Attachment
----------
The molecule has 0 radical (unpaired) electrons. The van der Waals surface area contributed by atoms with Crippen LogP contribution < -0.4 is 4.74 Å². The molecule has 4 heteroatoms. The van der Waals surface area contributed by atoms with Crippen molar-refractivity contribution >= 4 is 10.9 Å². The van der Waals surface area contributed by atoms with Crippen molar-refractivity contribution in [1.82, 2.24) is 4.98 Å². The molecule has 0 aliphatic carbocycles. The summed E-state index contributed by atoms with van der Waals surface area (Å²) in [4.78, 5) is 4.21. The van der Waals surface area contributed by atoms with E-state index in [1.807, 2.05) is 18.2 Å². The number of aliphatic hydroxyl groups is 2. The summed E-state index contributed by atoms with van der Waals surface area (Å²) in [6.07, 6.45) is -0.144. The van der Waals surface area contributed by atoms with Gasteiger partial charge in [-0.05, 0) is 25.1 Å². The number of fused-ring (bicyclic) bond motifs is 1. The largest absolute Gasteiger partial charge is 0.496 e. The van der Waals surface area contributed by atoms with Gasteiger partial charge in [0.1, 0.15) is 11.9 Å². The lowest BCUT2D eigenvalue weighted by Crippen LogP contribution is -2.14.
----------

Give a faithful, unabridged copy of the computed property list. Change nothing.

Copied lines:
The molecule has 0 radical (unpaired) electrons. The van der Waals surface area contributed by atoms with Crippen LogP contribution < -0.4 is 4.74 Å². The molecule has 4 heteroatoms. The van der Waals surface area contributed by atoms with Crippen molar-refractivity contribution >= 4 is 10.9 Å². The van der Waals surface area contributed by atoms with Crippen molar-refractivity contribution in [1.82, 2.24) is 4.98 Å². The molecule has 0 aliphatic carbocycles. The summed E-state index contributed by atoms with van der Waals surface area (Å²) in [4.78, 5) is 4.21. The van der Waals surface area contributed by atoms with E-state index in [1.807, 2.05) is 18.2 Å². The number of aliphatic hydroxyl groups is 2. The summed E-state index contributed by atoms with van der Waals surface area (Å²) in [6.07, 6.45) is -0.144. The van der Waals surface area contributed by atoms with Gasteiger partial charge in [-0.05, 0) is 25.1 Å². The number of fused-ring (bicyclic) bond motifs is 1. The largest absolute Gasteiger partial charge is 0.496 e. The van der Waals surface area contributed by atoms with Gasteiger partial charge in [0.1, 0.15) is 11.9 Å². The lowest BCUT2D eigenvalue weighted by Crippen LogP contribution is -2.14.